One of the most effective financial lessons you can teach a child is about an emergency fund and how to build it. If your child is fortunate enough to have a summer job, now is a great time to start this education.
Emergency funds should contain three to six months’ worth of money to cover living expenses. Its main focus should cover all loss of income, not just a car payment or a refrigerator repair. With unemployment up and college expenses growing, the earlier you start saving, the better. Some advice:
n Coach them to save something, no matter how small: Encourage a teenager to set up an interest-bearing account to store their savings, someplace not easy to access. For young children, piggy banks work well.
n Develop a balance between treats and sacrifices: Financial independence requires a balance of risk and reward. Suggest to your teen that when they reach a certain savings mark, they can treat themselves to something they want: clothes or an electronic device, then go right back to saving.
n Direct all change into the emergency fund: No matter how young the child, tell them to take non-essential funds and direct them toward the emergency fund.
n Set an example: Does your child see you saving? Do you talk about goals for that money? Your child hears all of this. Think about the money behaviors you’re demonstrating, and try to make them positive.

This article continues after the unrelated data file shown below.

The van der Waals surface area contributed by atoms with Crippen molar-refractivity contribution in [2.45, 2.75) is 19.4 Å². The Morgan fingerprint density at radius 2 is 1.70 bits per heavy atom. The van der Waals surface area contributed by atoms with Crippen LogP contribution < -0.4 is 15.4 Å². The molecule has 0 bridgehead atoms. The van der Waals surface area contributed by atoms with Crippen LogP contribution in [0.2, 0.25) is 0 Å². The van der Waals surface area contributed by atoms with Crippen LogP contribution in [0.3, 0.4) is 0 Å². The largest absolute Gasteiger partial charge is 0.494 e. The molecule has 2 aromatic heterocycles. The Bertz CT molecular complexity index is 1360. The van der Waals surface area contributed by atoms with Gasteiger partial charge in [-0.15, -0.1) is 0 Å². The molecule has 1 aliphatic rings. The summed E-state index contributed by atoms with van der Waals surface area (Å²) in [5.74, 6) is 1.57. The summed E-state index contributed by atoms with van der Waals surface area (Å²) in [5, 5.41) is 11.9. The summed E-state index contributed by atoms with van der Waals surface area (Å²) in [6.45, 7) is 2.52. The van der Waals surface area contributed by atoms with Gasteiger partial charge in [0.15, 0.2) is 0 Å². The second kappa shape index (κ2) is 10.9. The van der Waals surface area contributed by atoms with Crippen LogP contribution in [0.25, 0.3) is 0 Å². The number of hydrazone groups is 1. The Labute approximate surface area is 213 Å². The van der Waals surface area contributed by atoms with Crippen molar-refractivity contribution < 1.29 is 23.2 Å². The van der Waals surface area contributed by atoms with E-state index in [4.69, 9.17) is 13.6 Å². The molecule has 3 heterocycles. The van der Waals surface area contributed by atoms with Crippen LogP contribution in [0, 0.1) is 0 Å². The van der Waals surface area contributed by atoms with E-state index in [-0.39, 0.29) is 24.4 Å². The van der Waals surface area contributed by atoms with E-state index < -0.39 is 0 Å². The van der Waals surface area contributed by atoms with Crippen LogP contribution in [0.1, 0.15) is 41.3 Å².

n Steer away from credit as long as possible: It’s one thing for a teenager to use their parents’ credit card while they’re still living at home. It’s quite another when they are hundreds of miles away. Parents may co-sign the student’s credit card but keep it in the student’s name. That way, parents will know when financial missteps occur. This will be a strong incentive for the student to keep his credit rating clean for the next four years.
n Set up money meetings: Have a few meetings each year to talk about the range of money issues the child is facing. At that time, the emergency fund can be up for inspection and discussion.
n Make them set up a real budget: Young kids can do their first budget on paper. Have them track what they spend and save over time and establish goals for both.
Prospective college students should consider personal finance software to track their expenses. Be sure both the computer and the access to this program are secure.
n Interest them in better-paying, safe savings vehicles: Gravitate from the piggy bank to interest-bearing accounts that might pay more, but remain liquid.
As the emergency fund grows, talk to employed kids about setting up a Roth IRA to get a jump on retirement savings.
n Remind them to grow the emergency fund: It should grow with the person.
More years, more expenses, more emergencies, convince your child that emergency funds should change with life circumstances.
n Encourage saving tax refunds: When Uncle Sam pays them back, an emergency fund is a great place for it to land.
Karin Grablin, a certified financial planner with Dictor & Martin, 2 N. Tamiami Trail, No. 608 in Sarasota, can be reached at (941) 906-7222 or email@example.com.